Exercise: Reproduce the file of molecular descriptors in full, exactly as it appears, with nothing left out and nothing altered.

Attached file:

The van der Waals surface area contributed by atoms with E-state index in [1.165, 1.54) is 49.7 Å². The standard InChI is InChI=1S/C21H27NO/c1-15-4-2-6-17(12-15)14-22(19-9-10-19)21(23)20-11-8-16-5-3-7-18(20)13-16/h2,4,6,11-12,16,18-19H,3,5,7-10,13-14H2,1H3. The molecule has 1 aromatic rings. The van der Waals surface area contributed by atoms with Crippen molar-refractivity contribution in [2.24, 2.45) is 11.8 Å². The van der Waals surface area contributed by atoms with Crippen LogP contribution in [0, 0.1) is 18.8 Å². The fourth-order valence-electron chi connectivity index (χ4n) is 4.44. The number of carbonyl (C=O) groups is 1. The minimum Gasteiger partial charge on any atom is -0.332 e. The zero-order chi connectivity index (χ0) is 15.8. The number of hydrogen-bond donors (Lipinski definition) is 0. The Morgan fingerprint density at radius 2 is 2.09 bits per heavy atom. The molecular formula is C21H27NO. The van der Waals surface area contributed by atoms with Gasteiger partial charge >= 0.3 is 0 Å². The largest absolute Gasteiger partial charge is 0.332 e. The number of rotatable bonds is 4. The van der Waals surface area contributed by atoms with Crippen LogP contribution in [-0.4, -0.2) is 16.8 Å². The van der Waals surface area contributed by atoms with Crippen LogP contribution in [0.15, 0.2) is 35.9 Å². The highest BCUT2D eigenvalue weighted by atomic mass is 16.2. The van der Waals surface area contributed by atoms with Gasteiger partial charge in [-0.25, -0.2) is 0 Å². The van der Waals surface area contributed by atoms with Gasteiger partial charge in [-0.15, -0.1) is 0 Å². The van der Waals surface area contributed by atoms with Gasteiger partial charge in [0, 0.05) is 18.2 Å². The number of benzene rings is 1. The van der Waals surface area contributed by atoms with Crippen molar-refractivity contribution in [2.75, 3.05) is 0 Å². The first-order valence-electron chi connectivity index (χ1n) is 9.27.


The van der Waals surface area contributed by atoms with E-state index in [1.165, 1.54) is 49.7 Å². The standard InChI is InChI=1S/C21H27NO/c1-15-4-2-6-17(12-15)14-22(19-9-10-19)21(23)20-11-8-16-5-3-7-18(20)13-16/h2,4,6,11-12,16,18-19H,3,5,7-10,13-14H2,1H3. The molecule has 1 aromatic rings. The van der Waals surface area contributed by atoms with Crippen molar-refractivity contribution in [2.24, 2.45) is 11.8 Å². The van der Waals surface area contributed by atoms with Crippen LogP contribution in [0, 0.1) is 18.8 Å². The fourth-order valence-electron chi connectivity index (χ4n) is 4.44. The number of carbonyl (C=O) groups is 1. The minimum Gasteiger partial charge on any atom is -0.332 e. The zero-order chi connectivity index (χ0) is 15.8. The number of hydrogen-bond donors (Lipinski definition) is 0. The Morgan fingerprint density at radius 2 is 2.09 bits per heavy atom. The molecular formula is C21H27NO. The van der Waals surface area contributed by atoms with Gasteiger partial charge >= 0.3 is 0 Å². The largest absolute Gasteiger partial charge is 0.332 e. The number of rotatable bonds is 4. The van der Waals surface area contributed by atoms with Crippen LogP contribution in [-0.4, -0.2) is 16.8 Å². The van der Waals surface area contributed by atoms with Crippen LogP contribution in [0.15, 0.2) is 35.9 Å². The highest BCUT2D eigenvalue weighted by atomic mass is 16.2. The van der Waals surface area contributed by atoms with Gasteiger partial charge in [-0.25, -0.2) is 0 Å². The van der Waals surface area contributed by atoms with Gasteiger partial charge in [-0.15, -0.1) is 0 Å². The van der Waals surface area contributed by atoms with Gasteiger partial charge in [0, 0.05) is 18.2 Å². The number of benzene rings is 1. The van der Waals surface area contributed by atoms with Crippen molar-refractivity contribution in [2.75, 3.05) is 0 Å². The first-order valence-electron chi connectivity index (χ1n) is 9.27.